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The page below is a sample from the LabCE course Tickborne Diseases. Access the complete course and earn ASCLS P.A.C.E.-approved continuing education credits by subscribing online.

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Powassan map 2007 to 2016/CDC

Powassan Virus

The Powassan virus is a Flavivirus, related to West Nile virus, and is spread primarily by Ixodes scapularis in the United States. Disease is seen most often in the Northeast and upper Midwestern states. It may be asymptomatic or symptoms may occur after an incubation period of one week to one month after the tick bite. Symptoms may include:
  • Headache
  • Fever
  • Weakness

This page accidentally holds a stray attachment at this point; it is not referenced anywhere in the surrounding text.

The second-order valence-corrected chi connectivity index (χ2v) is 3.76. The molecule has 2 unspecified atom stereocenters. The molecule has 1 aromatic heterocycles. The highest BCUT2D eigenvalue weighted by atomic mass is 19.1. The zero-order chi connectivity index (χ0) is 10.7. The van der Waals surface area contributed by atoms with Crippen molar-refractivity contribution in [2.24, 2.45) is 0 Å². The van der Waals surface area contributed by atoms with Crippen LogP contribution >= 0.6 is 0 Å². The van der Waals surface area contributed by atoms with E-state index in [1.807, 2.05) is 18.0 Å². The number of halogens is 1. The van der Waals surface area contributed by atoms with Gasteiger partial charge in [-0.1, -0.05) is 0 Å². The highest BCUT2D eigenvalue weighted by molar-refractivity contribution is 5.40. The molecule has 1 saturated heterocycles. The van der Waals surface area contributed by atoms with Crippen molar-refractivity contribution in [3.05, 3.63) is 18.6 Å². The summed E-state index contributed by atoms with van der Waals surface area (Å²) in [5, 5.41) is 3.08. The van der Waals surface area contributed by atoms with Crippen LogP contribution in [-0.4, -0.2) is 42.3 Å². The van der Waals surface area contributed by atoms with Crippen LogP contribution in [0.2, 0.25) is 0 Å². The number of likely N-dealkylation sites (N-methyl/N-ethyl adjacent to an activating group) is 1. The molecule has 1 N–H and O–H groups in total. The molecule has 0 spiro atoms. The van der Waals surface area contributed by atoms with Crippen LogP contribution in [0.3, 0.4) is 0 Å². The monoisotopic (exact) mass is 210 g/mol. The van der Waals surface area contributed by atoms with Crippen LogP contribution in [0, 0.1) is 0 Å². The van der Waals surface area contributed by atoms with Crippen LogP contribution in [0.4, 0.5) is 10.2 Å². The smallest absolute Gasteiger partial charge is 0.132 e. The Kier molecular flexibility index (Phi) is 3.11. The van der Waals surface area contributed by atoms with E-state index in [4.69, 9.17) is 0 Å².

• Confusion
  • Loss of coordination
  • Speech difficulties
  • Seizures may be seen in meningitis and encephalitis
The CSF will have a lymphocytic pleocytosis of less than 500 white blood cells/mm3. Half of symptomatic cases have residual disease, such as chronic headaches, memory problems, and muscle wasting. Of those cases diagnosed with encephalitis, 10% are fatal. Diagnosis is mostly by PCR because cell culture is difficult and seldom productive. Diagnosis can also be made by testing neutralizing antibodies in acute and convalescent sera.